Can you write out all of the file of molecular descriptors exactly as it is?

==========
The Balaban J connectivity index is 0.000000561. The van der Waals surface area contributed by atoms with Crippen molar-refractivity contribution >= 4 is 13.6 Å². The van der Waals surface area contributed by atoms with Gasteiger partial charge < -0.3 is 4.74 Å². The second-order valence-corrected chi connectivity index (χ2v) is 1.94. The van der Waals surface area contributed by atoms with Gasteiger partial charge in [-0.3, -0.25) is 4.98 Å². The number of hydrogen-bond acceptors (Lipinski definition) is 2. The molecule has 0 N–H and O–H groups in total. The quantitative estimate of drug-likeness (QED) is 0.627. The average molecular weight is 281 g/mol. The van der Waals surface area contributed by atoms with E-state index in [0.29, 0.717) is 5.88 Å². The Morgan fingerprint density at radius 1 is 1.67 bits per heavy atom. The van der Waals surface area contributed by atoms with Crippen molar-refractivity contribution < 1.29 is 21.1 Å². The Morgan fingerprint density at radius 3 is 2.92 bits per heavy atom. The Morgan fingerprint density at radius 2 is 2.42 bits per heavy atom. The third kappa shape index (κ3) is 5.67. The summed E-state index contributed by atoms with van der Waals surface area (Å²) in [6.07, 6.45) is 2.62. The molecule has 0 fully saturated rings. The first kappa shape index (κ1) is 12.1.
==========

The Balaban J connectivity index is 0.000000561. The van der Waals surface area contributed by atoms with Crippen molar-refractivity contribution >= 4 is 13.6 Å². The van der Waals surface area contributed by atoms with Gasteiger partial charge < -0.3 is 4.74 Å². The second-order valence-corrected chi connectivity index (χ2v) is 1.94. The van der Waals surface area contributed by atoms with Gasteiger partial charge in [-0.3, -0.25) is 4.98 Å². The number of hydrogen-bond acceptors (Lipinski definition) is 2. The molecule has 0 N–H and O–H groups in total. The quantitative estimate of drug-likeness (QED) is 0.627. The average molecular weight is 281 g/mol. The van der Waals surface area contributed by atoms with E-state index in [0.29, 0.717) is 5.88 Å². The Morgan fingerprint density at radius 1 is 1.67 bits per heavy atom. The van der Waals surface area contributed by atoms with Crippen molar-refractivity contribution < 1.29 is 21.1 Å². The Morgan fingerprint density at radius 3 is 2.92 bits per heavy atom. The Morgan fingerprint density at radius 2 is 2.42 bits per heavy atom. The third kappa shape index (κ3) is 5.67. The summed E-state index contributed by atoms with van der Waals surface area (Å²) in [6.07, 6.45) is 2.62. The molecule has 0 fully saturated rings. The first kappa shape index (κ1) is 12.1.